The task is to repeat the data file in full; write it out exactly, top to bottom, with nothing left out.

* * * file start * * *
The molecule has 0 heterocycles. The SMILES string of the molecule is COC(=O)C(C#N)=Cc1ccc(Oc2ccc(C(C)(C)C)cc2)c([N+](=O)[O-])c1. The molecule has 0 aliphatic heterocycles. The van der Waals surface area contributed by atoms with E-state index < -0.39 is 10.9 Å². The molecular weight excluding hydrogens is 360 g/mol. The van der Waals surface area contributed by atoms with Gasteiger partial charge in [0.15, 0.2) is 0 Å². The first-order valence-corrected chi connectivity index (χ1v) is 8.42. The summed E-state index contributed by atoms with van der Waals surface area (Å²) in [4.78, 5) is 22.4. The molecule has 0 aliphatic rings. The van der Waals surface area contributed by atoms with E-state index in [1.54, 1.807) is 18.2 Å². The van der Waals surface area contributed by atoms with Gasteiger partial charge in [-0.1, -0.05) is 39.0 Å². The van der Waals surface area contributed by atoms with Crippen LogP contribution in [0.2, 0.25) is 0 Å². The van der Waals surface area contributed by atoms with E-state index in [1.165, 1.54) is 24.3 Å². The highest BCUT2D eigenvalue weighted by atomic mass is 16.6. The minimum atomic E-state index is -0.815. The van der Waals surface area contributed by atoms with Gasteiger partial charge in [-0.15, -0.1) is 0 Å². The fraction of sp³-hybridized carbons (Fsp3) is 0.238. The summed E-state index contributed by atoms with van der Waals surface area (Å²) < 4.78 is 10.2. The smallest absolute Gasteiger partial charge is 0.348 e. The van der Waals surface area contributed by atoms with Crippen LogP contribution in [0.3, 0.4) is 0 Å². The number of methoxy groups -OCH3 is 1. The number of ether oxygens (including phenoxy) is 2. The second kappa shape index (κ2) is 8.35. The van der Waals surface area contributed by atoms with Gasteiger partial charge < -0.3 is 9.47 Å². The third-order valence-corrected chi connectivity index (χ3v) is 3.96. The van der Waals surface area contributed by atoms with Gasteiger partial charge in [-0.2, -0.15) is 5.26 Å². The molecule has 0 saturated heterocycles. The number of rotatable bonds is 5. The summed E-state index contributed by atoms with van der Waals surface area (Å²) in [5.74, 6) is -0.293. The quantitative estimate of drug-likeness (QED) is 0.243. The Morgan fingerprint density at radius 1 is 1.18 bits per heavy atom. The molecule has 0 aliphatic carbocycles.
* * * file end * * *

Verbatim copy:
The molecule has 0 heterocycles. The SMILES string of the molecule is COC(=O)C(C#N)=Cc1ccc(Oc2ccc(C(C)(C)C)cc2)c([N+](=O)[O-])c1. The molecule has 0 aliphatic heterocycles. The van der Waals surface area contributed by atoms with E-state index < -0.39 is 10.9 Å². The molecular weight excluding hydrogens is 360 g/mol. The van der Waals surface area contributed by atoms with Gasteiger partial charge in [0.15, 0.2) is 0 Å². The first-order valence-corrected chi connectivity index (χ1v) is 8.42. The summed E-state index contributed by atoms with van der Waals surface area (Å²) in [4.78, 5) is 22.4. The molecule has 0 aliphatic rings. The van der Waals surface area contributed by atoms with E-state index in [1.54, 1.807) is 18.2 Å². The van der Waals surface area contributed by atoms with Gasteiger partial charge in [-0.1, -0.05) is 39.0 Å². The van der Waals surface area contributed by atoms with Crippen LogP contribution in [0.2, 0.25) is 0 Å². The van der Waals surface area contributed by atoms with E-state index in [1.165, 1.54) is 24.3 Å². The highest BCUT2D eigenvalue weighted by atomic mass is 16.6. The minimum atomic E-state index is -0.815. The van der Waals surface area contributed by atoms with Gasteiger partial charge in [-0.15, -0.1) is 0 Å². The fraction of sp³-hybridized carbons (Fsp3) is 0.238. The summed E-state index contributed by atoms with van der Waals surface area (Å²) < 4.78 is 10.2. The smallest absolute Gasteiger partial charge is 0.348 e. The van der Waals surface area contributed by atoms with Crippen LogP contribution in [0.3, 0.4) is 0 Å². The number of methoxy groups -OCH3 is 1. The number of ether oxygens (including phenoxy) is 2. The second kappa shape index (κ2) is 8.35. The van der Waals surface area contributed by atoms with Gasteiger partial charge < -0.3 is 9.47 Å². The third-order valence-corrected chi connectivity index (χ3v) is 3.96. The van der Waals surface area contributed by atoms with Gasteiger partial charge in [-0.2, -0.15) is 5.26 Å². The molecule has 0 saturated heterocycles. The number of rotatable bonds is 5. The summed E-state index contributed by atoms with van der Waals surface area (Å²) in [5.74, 6) is -0.293. The quantitative estimate of drug-likeness (QED) is 0.243. The Morgan fingerprint density at radius 1 is 1.18 bits per heavy atom. The molecule has 0 aliphatic carbocycles.